It is rare for an owner to allow his claim to be struck out for failure to disclose evidence. However, that is exactly what has happened in the latest twist of long running insurance battle between the owners and insurers of the Brilliante Virtuoso.
By way of background, the Brillante Virtuoso became a constructive total loss after pirates allegedly detonated an explosive device on the vessel as it transited the Gulf of Aden in July 2011. The owners’ insurers declined the total loss claim alleging wilful misconduct and the case ended up in the Commercial Court. One of the allegations made was that owners conspired with the charterers in a fraudulent scheme involving the bills of lading so as to deceive the Chinese authorities into charging a lower import duty. Readers of our blog will recall the recent “DC Merwestone” case dealing with the use of a fraudulent device in an insurance claim and insurers looking to decline claims are now very hot on looking for fraud or misconduct so as to avoid having to pay claims.
The Brilliante Virtuoso is such a case. It is clear that the insurers had suspicions about the claim at the outset and, as part of disclosure process, the judge ordered the managers together with Mr Marios Iliopoulos, the ultimate beneficial owner of the ship, to hand over documents stored on the managers’ computer systems. This led to various requests for time and applications to limit the scope of the request but, ultimately, the owners decided not to comply with the order. They would not even release their computer records to their own solicitors. One can only speculate as to what might have been in the owners’ computer systems and how this might have affected the claim but, in view of the failure to comply with the order, the judge felt that he had no alternative but to strike out the owners’ claim.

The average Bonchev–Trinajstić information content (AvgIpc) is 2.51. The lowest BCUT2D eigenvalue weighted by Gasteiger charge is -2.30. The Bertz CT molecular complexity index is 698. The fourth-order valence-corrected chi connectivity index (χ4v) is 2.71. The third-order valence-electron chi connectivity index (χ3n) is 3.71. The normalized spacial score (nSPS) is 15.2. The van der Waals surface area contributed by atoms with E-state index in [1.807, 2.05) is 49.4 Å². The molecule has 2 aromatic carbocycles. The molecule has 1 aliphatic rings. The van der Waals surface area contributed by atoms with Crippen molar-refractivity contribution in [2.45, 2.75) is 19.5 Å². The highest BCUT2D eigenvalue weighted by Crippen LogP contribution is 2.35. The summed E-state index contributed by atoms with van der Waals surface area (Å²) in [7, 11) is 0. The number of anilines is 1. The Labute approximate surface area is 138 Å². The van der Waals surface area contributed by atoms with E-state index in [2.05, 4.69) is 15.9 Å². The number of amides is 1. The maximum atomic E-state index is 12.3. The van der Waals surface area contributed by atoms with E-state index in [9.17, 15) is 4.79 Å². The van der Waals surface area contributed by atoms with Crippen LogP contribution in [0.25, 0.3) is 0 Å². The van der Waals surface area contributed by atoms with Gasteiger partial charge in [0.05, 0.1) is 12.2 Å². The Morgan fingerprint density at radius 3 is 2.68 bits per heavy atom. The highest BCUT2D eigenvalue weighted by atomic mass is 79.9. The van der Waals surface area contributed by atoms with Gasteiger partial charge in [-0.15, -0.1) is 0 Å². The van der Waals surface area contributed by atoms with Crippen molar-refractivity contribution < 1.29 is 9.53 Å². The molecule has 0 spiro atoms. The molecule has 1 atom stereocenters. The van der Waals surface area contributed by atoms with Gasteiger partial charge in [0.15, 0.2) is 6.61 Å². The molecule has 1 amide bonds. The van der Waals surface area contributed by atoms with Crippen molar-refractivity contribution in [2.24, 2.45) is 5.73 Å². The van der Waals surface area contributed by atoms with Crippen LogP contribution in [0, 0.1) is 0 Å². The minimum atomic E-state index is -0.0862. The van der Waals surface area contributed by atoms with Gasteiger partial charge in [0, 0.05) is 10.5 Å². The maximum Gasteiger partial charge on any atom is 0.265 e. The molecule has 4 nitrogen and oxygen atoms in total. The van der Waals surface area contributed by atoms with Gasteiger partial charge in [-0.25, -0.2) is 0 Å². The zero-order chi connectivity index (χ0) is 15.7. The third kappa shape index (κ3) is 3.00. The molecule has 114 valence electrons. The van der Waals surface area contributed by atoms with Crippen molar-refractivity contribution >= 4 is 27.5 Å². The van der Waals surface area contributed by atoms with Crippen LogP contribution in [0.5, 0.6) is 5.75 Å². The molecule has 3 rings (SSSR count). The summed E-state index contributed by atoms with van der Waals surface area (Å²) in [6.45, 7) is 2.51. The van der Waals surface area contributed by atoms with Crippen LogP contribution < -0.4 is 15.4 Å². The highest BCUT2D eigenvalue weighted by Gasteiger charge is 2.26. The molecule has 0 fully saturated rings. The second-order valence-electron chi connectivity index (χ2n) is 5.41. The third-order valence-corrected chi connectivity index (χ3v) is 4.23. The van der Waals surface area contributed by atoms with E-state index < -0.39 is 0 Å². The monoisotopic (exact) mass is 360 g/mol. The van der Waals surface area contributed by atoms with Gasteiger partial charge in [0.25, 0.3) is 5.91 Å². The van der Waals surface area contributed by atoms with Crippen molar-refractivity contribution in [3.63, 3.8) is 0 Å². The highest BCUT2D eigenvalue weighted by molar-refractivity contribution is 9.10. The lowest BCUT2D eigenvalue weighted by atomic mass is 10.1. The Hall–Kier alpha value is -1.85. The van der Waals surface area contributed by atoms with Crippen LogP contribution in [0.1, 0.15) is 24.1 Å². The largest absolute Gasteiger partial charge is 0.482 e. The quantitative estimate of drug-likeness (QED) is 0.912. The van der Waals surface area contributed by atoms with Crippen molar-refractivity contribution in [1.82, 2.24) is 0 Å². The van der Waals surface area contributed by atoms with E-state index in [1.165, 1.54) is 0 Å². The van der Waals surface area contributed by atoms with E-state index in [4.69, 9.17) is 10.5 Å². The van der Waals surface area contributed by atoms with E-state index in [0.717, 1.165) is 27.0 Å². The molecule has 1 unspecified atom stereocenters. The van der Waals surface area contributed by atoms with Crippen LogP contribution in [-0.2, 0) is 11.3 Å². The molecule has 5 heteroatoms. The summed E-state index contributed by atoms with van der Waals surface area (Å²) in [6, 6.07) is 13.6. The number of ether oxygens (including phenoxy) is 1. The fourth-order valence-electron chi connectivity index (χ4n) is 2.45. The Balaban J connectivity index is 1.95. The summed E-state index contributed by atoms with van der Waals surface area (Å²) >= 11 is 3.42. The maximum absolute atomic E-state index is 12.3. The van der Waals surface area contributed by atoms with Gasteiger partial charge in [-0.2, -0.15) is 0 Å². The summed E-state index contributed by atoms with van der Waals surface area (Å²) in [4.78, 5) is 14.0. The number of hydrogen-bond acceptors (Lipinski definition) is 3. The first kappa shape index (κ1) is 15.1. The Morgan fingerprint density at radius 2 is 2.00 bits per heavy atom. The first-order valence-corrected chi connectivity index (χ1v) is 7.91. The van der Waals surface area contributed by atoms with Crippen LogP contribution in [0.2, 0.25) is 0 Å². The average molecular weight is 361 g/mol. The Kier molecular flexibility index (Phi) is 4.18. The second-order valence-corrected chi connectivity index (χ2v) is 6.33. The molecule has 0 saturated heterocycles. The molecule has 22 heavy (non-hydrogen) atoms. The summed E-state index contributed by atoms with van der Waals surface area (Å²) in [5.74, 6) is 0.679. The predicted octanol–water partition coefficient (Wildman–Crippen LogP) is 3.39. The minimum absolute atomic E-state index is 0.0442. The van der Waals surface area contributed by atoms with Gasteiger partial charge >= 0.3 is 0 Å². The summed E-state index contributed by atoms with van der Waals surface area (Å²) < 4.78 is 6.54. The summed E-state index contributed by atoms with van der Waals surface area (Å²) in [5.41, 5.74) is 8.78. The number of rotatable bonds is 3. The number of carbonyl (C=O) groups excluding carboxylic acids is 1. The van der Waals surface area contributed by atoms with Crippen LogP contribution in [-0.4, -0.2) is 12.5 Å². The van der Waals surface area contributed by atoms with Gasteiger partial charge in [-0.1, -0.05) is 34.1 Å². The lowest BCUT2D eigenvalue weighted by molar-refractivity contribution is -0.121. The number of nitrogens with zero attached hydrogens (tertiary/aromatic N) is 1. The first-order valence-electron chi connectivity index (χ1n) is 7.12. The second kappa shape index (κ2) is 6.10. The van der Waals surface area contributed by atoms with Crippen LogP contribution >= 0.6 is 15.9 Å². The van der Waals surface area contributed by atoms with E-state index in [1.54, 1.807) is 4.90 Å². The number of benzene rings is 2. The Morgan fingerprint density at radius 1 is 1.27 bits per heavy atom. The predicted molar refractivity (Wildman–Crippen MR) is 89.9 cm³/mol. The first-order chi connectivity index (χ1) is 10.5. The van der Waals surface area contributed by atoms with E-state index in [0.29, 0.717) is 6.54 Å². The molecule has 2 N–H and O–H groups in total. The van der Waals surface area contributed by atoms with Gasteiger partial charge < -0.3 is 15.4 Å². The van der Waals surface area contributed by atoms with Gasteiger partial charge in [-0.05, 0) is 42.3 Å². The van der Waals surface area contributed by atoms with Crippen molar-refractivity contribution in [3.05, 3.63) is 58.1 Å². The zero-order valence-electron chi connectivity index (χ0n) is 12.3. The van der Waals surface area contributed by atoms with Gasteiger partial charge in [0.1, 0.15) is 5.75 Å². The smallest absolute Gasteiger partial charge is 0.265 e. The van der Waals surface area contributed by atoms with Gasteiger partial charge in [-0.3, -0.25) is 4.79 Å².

The excuses put forward for not disclosing the records requested were somewhat bizarre and Mr Iliopoulos’ version of events was branded a fabrication by the judge. There is also a suggestion of some skulduggery in Greece with criminal complaints being filed and suggestions of misconduct on the part of the insurers’ lawyers and consultants. The judge noted that the evidence produced in relation to those proceedings was likely to have been created by representatives of the owners with a view of building a defamation case in Greece against the insurers.
There was also the fact that Mr Iliopoulos was arrested by City of London Police on the evening of 12 April 2016. He was questioned for some hours as part of an investigation into conspiracy to commit fraud before being released on bail.
It will be interesting to see what happens next in this long running saga. As matters stand the claim remains struck out and it is not clear if owners intend to appeal. It also remains to be seen whether the claim of Piraeus Bank, the second claimant, will proceed to trial in London and whether Mr Iliopoulos will proceed with a defamation claim against the underwriters in Greece.
All in all this is a fascinating case and we will continue to keep our followers advised of developments.